If you operate a business or farm, have a profession, or have income from real estate, include all gross receipts during the 6-month time period. You can subtract operating expenses of that business, farm, profession or real estate, but only to the extent that they are “ordinary and necessary” ones. If the expenses are more than the income, you can’t use a negative “net” amount; just put $0.
There’s a line for entering all income in the form of “interest, dividends, and royalties.” If you own stock or other investments in which the dividends or other proceeds are automatically reinvested, include those dividends or other investment proceeds as income.
Include all pension and retirement income, other than Social Security payments (So include all non-Social Security governmental and private retirement income, as well as from 401(k)s and IRAs of any type.
Include unemployment compensation. Arguably some kinds of unemployment benefits are “benefits received under the Social Security Act” and so perhaps should be excluded. Talk with your attorney about this issue is locally enforced. Given how modest unemployment compensation tends to be, you may be well under the median family income amount for your family size and state even if it is treated as “income.”
Social security disability benefits are not included, but private disability insurance benefits are included.
Include any amounts paid by any other person or entity on a regular basis for your household expenses. It doesn’t matter whether the payments are made monthly, quarterly, annually or on any other regular basis. It doesn’t matter whether the payments are made without any written agreement. This includes payments from a roommate or housemate, a partner, parent or other relative, whether or not this person is living with you. Include child and spousal support. Include payments made directly to creditors on your behalf, such as for your apartment rental or your vehicle loan payments or insurance, or anything else.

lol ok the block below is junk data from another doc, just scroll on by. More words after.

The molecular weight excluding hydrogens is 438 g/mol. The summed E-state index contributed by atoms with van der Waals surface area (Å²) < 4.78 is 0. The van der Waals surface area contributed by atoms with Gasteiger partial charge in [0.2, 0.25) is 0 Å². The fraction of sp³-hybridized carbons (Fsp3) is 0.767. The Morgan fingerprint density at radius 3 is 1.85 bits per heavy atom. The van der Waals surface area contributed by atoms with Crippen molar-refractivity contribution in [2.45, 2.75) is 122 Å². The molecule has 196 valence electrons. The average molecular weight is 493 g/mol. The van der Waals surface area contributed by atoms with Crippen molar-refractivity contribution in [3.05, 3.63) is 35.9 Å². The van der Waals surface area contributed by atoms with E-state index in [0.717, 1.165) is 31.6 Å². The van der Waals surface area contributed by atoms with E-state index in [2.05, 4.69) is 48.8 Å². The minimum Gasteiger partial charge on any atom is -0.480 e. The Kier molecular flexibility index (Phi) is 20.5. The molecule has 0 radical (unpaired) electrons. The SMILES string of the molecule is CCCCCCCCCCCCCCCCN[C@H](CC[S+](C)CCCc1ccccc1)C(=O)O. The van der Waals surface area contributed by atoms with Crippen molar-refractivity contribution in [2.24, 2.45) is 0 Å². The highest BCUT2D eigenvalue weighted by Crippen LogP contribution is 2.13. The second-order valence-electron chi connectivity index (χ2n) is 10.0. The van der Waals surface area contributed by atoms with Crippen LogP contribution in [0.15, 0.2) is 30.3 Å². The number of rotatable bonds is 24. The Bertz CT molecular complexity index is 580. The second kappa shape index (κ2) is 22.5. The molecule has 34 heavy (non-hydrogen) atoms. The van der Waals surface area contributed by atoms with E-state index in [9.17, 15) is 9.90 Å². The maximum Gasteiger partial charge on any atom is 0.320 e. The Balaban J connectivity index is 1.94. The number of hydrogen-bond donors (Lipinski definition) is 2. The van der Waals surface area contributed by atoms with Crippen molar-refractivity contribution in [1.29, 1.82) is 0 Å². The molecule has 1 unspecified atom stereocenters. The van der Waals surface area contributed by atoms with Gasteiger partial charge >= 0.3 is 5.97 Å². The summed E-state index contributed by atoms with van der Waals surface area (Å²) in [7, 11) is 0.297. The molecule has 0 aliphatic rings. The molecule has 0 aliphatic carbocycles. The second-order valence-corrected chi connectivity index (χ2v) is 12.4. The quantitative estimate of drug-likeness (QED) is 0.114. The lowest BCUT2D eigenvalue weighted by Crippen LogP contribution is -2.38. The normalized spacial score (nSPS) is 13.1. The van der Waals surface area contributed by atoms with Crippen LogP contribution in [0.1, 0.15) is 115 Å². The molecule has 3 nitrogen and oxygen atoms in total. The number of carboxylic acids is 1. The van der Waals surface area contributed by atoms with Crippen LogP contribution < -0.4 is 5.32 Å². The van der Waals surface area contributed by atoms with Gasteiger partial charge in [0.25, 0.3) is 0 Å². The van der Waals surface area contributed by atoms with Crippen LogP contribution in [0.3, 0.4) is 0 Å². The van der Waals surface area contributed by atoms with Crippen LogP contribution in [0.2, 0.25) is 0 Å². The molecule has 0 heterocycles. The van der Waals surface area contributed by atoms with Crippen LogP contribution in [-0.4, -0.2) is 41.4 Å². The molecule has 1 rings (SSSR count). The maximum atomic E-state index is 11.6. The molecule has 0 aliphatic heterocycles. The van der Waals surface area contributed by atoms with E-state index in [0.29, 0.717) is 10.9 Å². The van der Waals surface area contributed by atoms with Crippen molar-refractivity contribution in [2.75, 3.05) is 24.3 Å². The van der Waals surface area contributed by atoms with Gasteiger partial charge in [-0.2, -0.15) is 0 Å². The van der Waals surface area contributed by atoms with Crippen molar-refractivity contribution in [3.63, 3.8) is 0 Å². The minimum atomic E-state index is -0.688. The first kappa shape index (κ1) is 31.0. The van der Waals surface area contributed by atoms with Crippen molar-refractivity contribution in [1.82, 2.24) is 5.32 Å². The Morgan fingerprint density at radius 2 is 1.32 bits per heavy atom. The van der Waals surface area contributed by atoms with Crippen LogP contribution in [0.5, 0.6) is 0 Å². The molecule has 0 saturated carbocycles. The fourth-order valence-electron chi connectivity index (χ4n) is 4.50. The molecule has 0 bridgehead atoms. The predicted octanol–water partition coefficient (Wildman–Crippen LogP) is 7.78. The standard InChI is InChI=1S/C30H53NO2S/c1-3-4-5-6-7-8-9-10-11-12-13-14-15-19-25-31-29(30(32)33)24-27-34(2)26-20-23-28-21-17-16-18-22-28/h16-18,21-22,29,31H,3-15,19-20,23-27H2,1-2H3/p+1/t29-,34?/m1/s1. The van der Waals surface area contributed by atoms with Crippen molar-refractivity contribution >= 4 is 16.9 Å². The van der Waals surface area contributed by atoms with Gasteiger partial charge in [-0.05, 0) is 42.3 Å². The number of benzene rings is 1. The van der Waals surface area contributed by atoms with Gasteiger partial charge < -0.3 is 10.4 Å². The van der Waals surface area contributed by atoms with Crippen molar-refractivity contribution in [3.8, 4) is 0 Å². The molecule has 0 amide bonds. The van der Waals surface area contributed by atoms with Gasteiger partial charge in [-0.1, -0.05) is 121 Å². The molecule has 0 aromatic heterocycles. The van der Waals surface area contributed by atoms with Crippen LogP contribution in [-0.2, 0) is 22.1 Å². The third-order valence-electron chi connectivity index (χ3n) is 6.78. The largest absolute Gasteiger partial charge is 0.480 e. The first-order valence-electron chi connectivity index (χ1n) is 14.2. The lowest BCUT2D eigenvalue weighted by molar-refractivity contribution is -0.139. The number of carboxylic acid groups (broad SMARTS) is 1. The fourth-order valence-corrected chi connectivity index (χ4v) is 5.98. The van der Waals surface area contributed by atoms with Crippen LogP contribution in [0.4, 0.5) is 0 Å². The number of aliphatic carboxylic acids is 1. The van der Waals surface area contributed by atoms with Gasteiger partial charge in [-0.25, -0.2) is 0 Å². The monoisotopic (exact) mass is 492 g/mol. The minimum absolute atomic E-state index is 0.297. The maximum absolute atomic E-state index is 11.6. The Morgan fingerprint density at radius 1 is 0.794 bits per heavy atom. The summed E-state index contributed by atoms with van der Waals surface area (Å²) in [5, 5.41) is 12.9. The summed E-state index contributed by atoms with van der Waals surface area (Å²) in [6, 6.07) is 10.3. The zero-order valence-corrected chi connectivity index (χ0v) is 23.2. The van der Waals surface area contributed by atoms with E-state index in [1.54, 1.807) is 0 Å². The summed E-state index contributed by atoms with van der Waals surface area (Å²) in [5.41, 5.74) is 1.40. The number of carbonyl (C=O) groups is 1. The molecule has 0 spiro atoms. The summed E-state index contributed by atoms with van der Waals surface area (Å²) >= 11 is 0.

Include other odd sources of income, such as any net gambling gains, cash gifts, proceeds of any litigation (including your share of any class action proceeds). Include any trust income.
But exclude income tax refunds and any repayments received on a debt owed to you.
Add up all of such sources of income during the 6 full calendar months before your anticipated Chapter 7 filing. Then multiply that total by 2 to get the annualized amount. Compare that amount to the table of new median family income amounts referred to above. If your “income” is no more than the median family income amount in the table for your family size, then you pass the “means test” the easiest way to pass it, and you qualify for Chapter 7. (You might still pass the “means test” if your “income” is higher than the applicable “median family income” amount, but it’s more challenging and risky.)
But what if when you try to compare your “income” to the median family income for your state and your family size, you don’t know which state to use or which family size?
Which state’s median income amounts do you use if you’ve moved recently, or if you are married but maintain households in two states?
What’s your family size if you have children who didn’t live with you all year, or are living with you but partly support themselves?
And if you’re married but only one spouse is filing bankruptcy, how do you factor in the other spouse’s income and expenses?
We’ll address these questions in the next blog post.